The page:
Fuatai says editors need to understand the value in promoting people of colour to positions of influence, giving platforms to diverse voices, and catering content to diverse audiences.
“Understand that in 10 years time, your audience and your readership or your viewers - you want to be right there with them in understanding the issues and the conversations that they’re having. Part of that is looking at the makeup of your newsroom. To do that you have to understand the value in actually diversifying,” she told Mediawatch
Fuatai’s first conversation with a Herald editor ended with her being told to stick to her original story brief.
The column published on Monday was the result of a lengthy editing process.
She’s pleased with the final result, and with the fact that the paper was willing to confront its record in public.
That sort of self-examination needs to keep happening, not just at the Herald, but in newsrooms across the country, she says.
“You have to work hard to be anti-racist. You have to work against the status quo. I don’t think it’s a bad thing to stand up and say ‘let’s look at ourselves’.”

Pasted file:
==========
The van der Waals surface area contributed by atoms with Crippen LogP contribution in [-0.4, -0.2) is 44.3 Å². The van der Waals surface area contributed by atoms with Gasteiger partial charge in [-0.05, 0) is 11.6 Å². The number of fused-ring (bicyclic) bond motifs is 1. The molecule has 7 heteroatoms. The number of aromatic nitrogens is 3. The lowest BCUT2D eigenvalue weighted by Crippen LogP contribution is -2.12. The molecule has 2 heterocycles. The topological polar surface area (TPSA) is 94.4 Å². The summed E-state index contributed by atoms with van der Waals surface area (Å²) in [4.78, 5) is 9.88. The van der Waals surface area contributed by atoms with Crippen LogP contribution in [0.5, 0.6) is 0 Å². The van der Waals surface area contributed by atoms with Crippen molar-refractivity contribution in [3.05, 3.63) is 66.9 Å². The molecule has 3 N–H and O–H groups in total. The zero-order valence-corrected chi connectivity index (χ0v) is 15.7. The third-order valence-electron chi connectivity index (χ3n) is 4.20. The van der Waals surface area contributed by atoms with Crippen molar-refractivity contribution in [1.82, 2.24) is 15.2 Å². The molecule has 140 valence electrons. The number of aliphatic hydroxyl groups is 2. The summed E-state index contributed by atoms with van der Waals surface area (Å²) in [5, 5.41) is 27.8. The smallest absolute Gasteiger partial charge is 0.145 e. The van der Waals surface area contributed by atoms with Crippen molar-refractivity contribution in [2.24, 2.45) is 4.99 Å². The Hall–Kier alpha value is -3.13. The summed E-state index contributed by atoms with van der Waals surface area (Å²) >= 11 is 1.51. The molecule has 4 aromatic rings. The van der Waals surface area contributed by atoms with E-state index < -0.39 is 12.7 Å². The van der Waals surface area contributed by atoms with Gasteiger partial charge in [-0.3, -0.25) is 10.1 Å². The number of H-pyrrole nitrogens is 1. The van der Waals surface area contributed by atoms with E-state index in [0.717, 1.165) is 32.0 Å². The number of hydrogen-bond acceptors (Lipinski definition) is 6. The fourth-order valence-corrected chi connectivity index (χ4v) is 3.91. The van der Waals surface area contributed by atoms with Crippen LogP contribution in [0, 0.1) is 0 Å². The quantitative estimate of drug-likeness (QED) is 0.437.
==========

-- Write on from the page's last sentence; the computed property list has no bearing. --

New Zealand Herald editor Murray Kirkness responded to Teulia Fuatai’s column on Monday with a statement of his own.
“Being accused of racism is a difficult pill to swallow,” he wrote.
“But it would be reckless to dismiss it and say, 'not on our watch'. We accept the criticism and accept we must do better.”
“We cannot agree with Black Lives Matter's refusal to engage with Teuila Fuatai. For what hope is there without debate? What future without striving for a shared understanding?
“But we can understand their insistence that it is not that group's responsibility to educate the Herald. No victim should carry that burden,” he wrote.
Kirkness said the Herald’s publisher NZME - which also owns half the country’s radio stations - is committed to accountability and monitors diversity of voice. It formed a diversity and inclusion committee in 2016 overseeing all the company's media outlets, he said.
“We hope we can be agents for change across society — a role the Herald has fulfilled for more than 150 years,” he wrote.